Ginger Essential Oil
The aroma of Ginger Essential Oil can vary widely, depending on the distillation and quality of the root being distilled. The distillation of fresh ginger root can lead to an aromatically superior oil, one that I absolutely adore.
Topically, Ginger Essential Oil can be useful in blends and formulations intended to help improve circulation. It's a frequent addition to blends for massage, arthritis and muscle aches and pains.
When used topically at low dilutions or in a diffuser, Ginger Oil can help to ease nausea and motion sickness. Since Ginger Oil is so strong, I do not recommend that anyone without a formal education in herbalism or aromatherapy take it without being under the care of a qualified aromatherapy practitioner (instead, try Ginger Tea or Crystallized Ginger).
Aromatically, Ginger Essential Oil is spicy and warming. Though it is especially well suited for fall and winter months, I use it all year round. I love combining Ginger Oil in the diffuser with citrus oils and other spice oils.
Ginger Oil is one that is not a personal favorite to everyone, but is an oil that can significantly enhance a blend or synergy.
Emotionally, I find Ginger Essential Oil energizing and uplifting. It is considered an aphrodisiac. Its aroma is a wonderful addition to blends especially formulated for men (women love it too).
Spiritually, I personally find Ginger Essential Oil to be a welcome addition to my blends for expressing gratitude.
Common Method of Extraction
Plant Part Typically Used
Strength of Initial Aroma
Medium - Strong
Warm, spicy, earthy, woody.
Ginger Essential Oil Uses
Aching muscles, arthritis, nausea, poor circulation. [Julia Lawless, The Illustrated Encyclopedia of Essential Oils (Rockport, MA: Element Books, 1995), 60-64.]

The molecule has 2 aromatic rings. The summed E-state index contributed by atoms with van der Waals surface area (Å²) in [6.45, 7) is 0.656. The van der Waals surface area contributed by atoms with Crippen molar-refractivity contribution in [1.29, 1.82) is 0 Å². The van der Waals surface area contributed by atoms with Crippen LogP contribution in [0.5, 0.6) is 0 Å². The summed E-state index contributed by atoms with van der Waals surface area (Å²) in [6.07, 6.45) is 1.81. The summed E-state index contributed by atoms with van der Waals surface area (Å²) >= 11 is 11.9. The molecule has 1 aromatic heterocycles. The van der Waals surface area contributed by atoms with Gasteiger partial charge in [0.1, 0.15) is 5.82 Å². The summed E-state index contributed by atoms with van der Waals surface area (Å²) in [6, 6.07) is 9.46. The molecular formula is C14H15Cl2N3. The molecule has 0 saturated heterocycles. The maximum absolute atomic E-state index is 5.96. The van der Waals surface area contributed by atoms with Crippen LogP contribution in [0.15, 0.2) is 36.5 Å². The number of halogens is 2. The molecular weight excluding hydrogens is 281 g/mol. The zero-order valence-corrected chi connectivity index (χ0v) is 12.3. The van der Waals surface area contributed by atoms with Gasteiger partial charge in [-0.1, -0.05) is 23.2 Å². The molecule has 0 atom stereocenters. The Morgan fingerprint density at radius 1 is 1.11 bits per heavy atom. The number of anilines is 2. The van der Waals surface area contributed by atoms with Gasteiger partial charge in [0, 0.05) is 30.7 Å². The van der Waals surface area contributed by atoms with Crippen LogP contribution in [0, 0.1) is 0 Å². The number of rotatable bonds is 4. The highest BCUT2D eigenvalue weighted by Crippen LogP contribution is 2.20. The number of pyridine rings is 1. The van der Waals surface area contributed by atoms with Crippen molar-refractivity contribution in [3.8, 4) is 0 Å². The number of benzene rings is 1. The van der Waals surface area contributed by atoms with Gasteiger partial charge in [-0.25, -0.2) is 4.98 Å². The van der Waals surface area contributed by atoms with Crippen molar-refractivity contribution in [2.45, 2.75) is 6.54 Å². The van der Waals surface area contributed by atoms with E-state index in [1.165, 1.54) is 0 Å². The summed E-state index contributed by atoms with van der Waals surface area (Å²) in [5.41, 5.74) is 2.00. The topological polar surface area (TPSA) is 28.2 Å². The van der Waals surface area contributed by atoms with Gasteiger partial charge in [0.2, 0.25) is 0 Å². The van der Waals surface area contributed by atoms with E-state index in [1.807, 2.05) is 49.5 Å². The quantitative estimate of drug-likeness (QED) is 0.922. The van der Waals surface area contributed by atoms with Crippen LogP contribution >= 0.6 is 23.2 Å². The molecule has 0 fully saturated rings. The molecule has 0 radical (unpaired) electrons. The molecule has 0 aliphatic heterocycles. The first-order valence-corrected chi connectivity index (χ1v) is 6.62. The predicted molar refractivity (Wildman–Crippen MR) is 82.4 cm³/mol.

Major Constituents of Chinese Ginger Essential Oil
[B.M. Lawrence, Progress in Essential Oils. (Perfumer & Flavorist 20 no. 2, 1995), 55. Source cited in Robert Tisserand and Rodney Young, Essential Oil Safety (Second Edition. United Kingdom: Churchill Livingstone Elsevier, 2014), 295.]
Tisserand and Young do not indicate any known hazards for Ginger Oil. Some sources do indicate that Ginger Oil is phototoxic. However, Tisserand and Young state that "Low-level phototoxic effects reported for ginger oil are not considered significant (Opdyke 1974 p. 910-902)." Reading Tisserand and Young's full profile is recommended. [Robert Tisserand and Rodney Young, Essential Oil Safety (Second Edition. United Kingdom: Churchill Livingstone Elsevier, 2014), 295.]
Marge Clark of Nature's Gift mentions that Ginger CO2 extracted from the fresh root can be stronger and more sensitizing, and I agree.
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The essential oil information provided on AromaWeb is intended for educational purposes only. The references to safety information, constituents and percentages is generalized information. The data is not necessary complete and is not guaranteed to be accurate. The essential oil photos are intended to represent the typical and approximate color of each essential oil. However, essential oil color can vary based on harvesting, distillation, age of the essential oil and other factors. Profiles for several absolutes are included within the directory, and are denoted as such.
General Safety Information
Do not take any oils internally and do not apply undiluted essential oils, absolutes, CO2s or other concentrated essences onto the skin without advanced essential oil knowledge or consultation from a qualified aromatherapy practitioner. If you are pregnant, epileptic, have liver damage, have cancer, or have any other medical problem, use oils only under the proper guidance of a qualified aromatherapy practitioner. Use extreme caution when using oils with children. It is safest to consult a qualified aromatherapy practitioner before using oils with children. For in-depth information on oil safety issues, read Essential Oil Safety by Robert Tisserand and Rodney Young.
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